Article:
The Consumer Financial Protection Bureau opens for business today. It’s an agency with a simple idea: protect consumers from getting screwed in their financial dealings on credit cards, student loans, mortgages, payday lending, bank dealings, etc, etc. Some of the agency’s powers will not be transferred today, because it does not have an official Director. But the agency can regulate banks, and that includes most mortgage servicers.

This sounds almost like too simple a task. But the federal government has made a hash of consumer financial protection by splitting it up among seven different agencies and giving the main regulators the ability to pre-empt state and federal regulations. That pre-emption on safety and soundness grounds is diminished (though CPFB has plenty of government oversight), and more important, the CFPB has sole responsibility and accountability, and thus will make consumer protection a priority, rather than subject it to a backwater like the other federal agencies did.

To be clear, this is not a panacea for the financial sector. In fact, it’s just a small part of what needs to be done. But it gives at least one agency in the government a focus on consumers in the financial economy, and there’s no question that mortgage fraud and pushing people into loans they couldn’t afford was a primary cause of the financial crisis. So this is a slightly better country for having a CFPB.

One of the first acts of CFPB is a consumer hotline for credit card problems. Individuals with issues with their credit card companies are invited to contact CFPB with their problem.

Of course, there’s the matter of the director. Richard Cordray has no chance of being confirmed by the Senate. Forty-four Republicans have signed a letter saying they will not nominate anyone to the position, and thus allow a lot more regulatory authority to flow to CFPB, unless the agency is defanged, with a 5-member bipartisan commission instead of a director, a budget subject to annual appropriations, and a stronger ability for safety and soundness pre-emption of rules and regulations. The President has said he will protect the CFPB, and the Administration has recommended a veto of these changes to its structure or any similar gutting of the agency. But that brings us no closer to a director, and the ability for CFPB to regulate non-bank financial institutions.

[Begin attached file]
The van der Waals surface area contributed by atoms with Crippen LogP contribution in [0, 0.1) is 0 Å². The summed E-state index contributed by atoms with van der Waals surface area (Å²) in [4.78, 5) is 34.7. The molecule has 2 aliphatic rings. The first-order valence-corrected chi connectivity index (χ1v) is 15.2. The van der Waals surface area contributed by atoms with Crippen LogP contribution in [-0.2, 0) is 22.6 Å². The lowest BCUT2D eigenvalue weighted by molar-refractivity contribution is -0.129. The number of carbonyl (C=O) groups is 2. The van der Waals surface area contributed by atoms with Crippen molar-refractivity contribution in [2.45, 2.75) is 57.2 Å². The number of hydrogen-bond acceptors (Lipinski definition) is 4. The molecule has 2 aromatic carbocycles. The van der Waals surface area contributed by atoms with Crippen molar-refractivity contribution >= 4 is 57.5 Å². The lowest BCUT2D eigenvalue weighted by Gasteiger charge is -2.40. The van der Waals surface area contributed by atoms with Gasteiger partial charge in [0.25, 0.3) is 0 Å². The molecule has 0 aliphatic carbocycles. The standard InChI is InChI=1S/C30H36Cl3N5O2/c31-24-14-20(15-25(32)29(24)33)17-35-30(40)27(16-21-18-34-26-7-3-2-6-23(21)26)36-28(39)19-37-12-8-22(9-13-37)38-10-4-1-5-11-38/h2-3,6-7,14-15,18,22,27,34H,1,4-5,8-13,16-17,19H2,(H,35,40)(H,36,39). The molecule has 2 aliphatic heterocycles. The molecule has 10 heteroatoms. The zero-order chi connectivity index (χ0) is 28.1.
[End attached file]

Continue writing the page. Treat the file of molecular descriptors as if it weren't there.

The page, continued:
Faiz Shakir has an idea: take the muzzle off Cordray and let him speak about the agency.

The well-worn tradition during the confirmation process is that presidential nominees do not speak to the press, forgoing all public utterances and instead being chaperoned into closed-door meetings with senators and important constituency groups.

Obama has been trying it that way, and it’s not working […] In fact, 44 Senate Republicans have pledged to filibuster John Bryson, nominated as commerce secretary, through no fault of his. The GOP caucus is holding the nomination ransom until it gets its way on pending free-trade deals […]

By silencing a nominee, the administration gives its critics the opportunity to spout unfounded concerns about the nominee’s fitness to serve. The conversation quickly descends from one about the individual’s merit to meritless attacks on his or her character or qualifications.

The White House must be willing to cede a degree of control over its day-to-day messaging in favor of the greater victory of getting its nominees passed and its policies enacted. The administration shouldn’t be turning down all press requests, but should instead be picking and choosing the venues that can give the nominee a fair and reasonable hearing.

It’s an idea, though I’m not sure it will really soften up Republicans. I imagine Elizabeth Warren will take over this role of speaking for the agency. But I don’t think it would hurt to see Cordray express himself in public. Not to mention do his current job as head of enforcement at CFPB.

David Dayen

David Dayen